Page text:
Are You Down with ODP?
The Open Directory Project (ODP) is a Web directory maintained by a large staff of volunteers. Each volunteer oversees a category, and together volunteers list and categorize Web sites into a huge, comprehensive directory. Because a real person evaluates and categorizes each page within the directory, search engines like Google use the ODP as a database for search results. Getting a site listed on the ODP often means it will show up on Google.
Google's PageRank System
The Google algorithm's most important feature is arguably the PageRank system, a patented automated process that determines where each search result appears on Google's search engine return page. Most users tend to concentrate on the first few search results, so getting a spot at the top of the list usually means more user traffic. So how does Google determine search results standings? Many people have taken a stab at figuring out the exact formula, but Google keeps the official algorithm a secret. What we do know is this:
- PageRank assigns a rank or score to every search result. The higher the page's score, the further up the search results list it will appear.
- Scores are partially determined by the number of other Web pages that link to the target page. Each link is counted as a vote for the target. The logic behind this is that pages with high quality content will be linked to more often than mediocre pages.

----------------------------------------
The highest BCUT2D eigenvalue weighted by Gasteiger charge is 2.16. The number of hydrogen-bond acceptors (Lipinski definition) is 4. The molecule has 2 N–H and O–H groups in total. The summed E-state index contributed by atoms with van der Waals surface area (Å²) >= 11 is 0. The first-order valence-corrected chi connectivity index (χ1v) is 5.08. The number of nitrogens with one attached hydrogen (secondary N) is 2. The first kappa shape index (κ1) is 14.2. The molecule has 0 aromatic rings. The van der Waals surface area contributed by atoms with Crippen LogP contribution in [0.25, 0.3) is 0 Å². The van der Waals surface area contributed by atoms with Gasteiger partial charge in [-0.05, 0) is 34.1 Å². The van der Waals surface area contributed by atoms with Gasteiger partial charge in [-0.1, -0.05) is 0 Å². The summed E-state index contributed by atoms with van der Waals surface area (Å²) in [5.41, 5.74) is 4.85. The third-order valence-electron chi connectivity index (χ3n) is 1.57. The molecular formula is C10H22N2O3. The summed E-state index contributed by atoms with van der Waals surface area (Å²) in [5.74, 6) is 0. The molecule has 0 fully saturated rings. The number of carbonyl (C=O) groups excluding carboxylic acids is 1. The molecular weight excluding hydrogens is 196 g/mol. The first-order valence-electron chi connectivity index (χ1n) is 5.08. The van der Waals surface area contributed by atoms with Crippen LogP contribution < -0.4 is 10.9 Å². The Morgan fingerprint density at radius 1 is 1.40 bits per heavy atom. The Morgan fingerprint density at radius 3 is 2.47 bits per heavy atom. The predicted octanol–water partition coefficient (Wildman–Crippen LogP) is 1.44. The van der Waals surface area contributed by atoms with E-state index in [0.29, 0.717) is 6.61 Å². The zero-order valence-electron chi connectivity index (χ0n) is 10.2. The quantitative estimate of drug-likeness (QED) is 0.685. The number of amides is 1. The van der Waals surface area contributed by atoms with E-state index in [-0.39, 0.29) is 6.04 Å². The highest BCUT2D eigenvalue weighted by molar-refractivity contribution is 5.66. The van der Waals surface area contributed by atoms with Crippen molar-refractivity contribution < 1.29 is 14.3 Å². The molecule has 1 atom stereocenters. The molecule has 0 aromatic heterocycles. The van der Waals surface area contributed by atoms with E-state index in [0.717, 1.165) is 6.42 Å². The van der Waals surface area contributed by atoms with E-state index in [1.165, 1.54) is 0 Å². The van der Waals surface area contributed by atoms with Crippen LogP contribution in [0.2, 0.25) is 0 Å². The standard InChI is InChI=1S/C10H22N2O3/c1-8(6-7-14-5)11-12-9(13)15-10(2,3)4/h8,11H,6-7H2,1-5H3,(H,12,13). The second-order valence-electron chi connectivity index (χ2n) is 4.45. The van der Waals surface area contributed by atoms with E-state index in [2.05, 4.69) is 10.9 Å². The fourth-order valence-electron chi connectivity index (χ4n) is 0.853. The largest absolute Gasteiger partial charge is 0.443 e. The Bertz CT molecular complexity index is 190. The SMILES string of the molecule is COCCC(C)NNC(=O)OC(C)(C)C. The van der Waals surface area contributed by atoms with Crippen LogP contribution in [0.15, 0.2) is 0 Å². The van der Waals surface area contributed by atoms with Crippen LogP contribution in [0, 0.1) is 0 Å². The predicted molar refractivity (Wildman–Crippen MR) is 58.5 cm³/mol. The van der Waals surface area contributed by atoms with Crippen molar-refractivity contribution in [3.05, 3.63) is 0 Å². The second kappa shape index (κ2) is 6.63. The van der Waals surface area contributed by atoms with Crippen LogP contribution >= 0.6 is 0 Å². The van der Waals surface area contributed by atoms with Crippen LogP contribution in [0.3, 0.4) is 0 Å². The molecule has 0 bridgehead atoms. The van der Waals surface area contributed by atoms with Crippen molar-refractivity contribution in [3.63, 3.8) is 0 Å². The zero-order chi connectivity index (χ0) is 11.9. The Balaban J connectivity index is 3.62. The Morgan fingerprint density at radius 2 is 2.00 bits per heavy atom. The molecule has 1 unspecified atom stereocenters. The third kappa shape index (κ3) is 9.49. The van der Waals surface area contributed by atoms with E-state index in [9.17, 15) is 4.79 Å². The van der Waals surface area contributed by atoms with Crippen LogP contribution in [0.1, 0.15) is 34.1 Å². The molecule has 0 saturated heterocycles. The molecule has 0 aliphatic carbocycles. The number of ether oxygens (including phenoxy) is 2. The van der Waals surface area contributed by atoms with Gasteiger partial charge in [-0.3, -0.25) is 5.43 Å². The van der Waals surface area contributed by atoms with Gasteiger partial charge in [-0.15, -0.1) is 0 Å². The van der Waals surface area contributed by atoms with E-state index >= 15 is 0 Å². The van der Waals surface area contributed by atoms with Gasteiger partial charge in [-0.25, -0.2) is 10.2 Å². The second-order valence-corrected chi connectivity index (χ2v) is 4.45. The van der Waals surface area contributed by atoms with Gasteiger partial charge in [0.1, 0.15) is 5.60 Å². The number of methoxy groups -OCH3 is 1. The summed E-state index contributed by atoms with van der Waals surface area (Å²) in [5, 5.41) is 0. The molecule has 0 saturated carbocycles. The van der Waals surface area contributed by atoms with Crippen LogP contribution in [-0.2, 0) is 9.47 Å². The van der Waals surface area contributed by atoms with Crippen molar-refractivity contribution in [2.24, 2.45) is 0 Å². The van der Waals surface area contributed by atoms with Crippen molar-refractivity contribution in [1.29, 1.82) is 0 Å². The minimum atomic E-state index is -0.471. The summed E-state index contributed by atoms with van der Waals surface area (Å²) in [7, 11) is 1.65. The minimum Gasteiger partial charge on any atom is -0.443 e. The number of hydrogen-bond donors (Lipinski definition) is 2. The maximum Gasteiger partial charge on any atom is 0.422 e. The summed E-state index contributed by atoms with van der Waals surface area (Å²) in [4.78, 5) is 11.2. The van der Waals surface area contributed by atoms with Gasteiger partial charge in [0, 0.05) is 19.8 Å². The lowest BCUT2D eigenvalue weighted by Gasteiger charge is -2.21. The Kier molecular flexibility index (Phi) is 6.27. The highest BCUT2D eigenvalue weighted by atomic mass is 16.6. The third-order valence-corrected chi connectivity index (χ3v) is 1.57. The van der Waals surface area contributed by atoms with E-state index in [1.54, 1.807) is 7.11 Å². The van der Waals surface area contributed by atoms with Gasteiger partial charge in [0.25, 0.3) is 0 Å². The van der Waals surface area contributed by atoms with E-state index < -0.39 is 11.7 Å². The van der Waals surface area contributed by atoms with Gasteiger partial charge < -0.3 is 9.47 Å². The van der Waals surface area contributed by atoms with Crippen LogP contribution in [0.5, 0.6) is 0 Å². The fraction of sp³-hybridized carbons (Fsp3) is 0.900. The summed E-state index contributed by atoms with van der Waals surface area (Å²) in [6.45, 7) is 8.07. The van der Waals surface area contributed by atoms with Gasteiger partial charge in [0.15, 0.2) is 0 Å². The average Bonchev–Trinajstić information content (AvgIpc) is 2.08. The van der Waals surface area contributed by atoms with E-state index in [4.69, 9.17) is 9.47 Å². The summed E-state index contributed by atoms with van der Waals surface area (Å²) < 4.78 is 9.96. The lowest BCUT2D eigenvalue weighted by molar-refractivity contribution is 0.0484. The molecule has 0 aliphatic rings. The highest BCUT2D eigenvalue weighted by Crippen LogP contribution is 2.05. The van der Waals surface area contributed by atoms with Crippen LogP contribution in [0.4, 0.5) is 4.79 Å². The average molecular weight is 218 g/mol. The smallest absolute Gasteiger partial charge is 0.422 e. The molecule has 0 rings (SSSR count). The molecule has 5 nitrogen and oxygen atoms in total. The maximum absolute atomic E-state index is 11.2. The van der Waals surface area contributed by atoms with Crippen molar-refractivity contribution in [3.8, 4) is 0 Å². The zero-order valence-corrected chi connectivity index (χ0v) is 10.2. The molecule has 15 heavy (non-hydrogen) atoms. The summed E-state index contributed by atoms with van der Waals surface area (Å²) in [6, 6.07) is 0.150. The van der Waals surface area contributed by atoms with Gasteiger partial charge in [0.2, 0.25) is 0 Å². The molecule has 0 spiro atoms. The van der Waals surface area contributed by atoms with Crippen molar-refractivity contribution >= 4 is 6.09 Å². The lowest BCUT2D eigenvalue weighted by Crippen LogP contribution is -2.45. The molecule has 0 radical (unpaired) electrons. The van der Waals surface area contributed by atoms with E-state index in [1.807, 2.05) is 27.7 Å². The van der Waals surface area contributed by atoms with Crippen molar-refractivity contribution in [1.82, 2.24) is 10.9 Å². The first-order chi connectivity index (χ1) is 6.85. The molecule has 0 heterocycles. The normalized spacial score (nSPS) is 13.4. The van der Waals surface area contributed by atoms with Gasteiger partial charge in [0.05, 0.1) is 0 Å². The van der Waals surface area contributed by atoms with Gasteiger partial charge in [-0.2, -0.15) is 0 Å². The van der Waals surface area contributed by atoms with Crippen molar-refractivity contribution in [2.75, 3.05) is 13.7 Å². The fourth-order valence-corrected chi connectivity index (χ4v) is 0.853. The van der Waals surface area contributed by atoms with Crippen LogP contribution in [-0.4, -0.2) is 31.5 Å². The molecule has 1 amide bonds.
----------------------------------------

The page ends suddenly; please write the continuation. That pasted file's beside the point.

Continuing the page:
- Not all votes are equal. Votes from a high-ranking Web page count more than votes from low-ranking sites. You can't really boost one Web page's rank by making a bunch of empty Web sites linking back to the target page.
- The more links a Web page sends out, the more diluted its voting power becomes. In other words, if a high-ranking page links to hundreds of other pages, each individual vote won't count as much as it would if the page only linked to a few sites.
- Other factors that might affect scoring include the how long the site has been around, the strength of the domain name, how and where the keywords appear on the site and the age of the links going to and from the site. Google tends to place more value on sites that have been around for a while.
- Some people claim that Google uses a group of human testers to evaluate search returns, manually sorting through results to hand pick the best links. Google denies this and says that while it does employ a network of people to test updated search formulas, it doesn't rely on human beings to sort and rank search results.
Google's strategy works well. By focusing on the links going to and from a Web page, the search engine can organize results in a useful way. While there are a few tricks webmasters can use to improve Google standings, the best way to get a top spot is to consistently provide top quality content, which gives other people the incentive to link back to their pages.
To learn more about search engines and related topics, follow the links on the next page.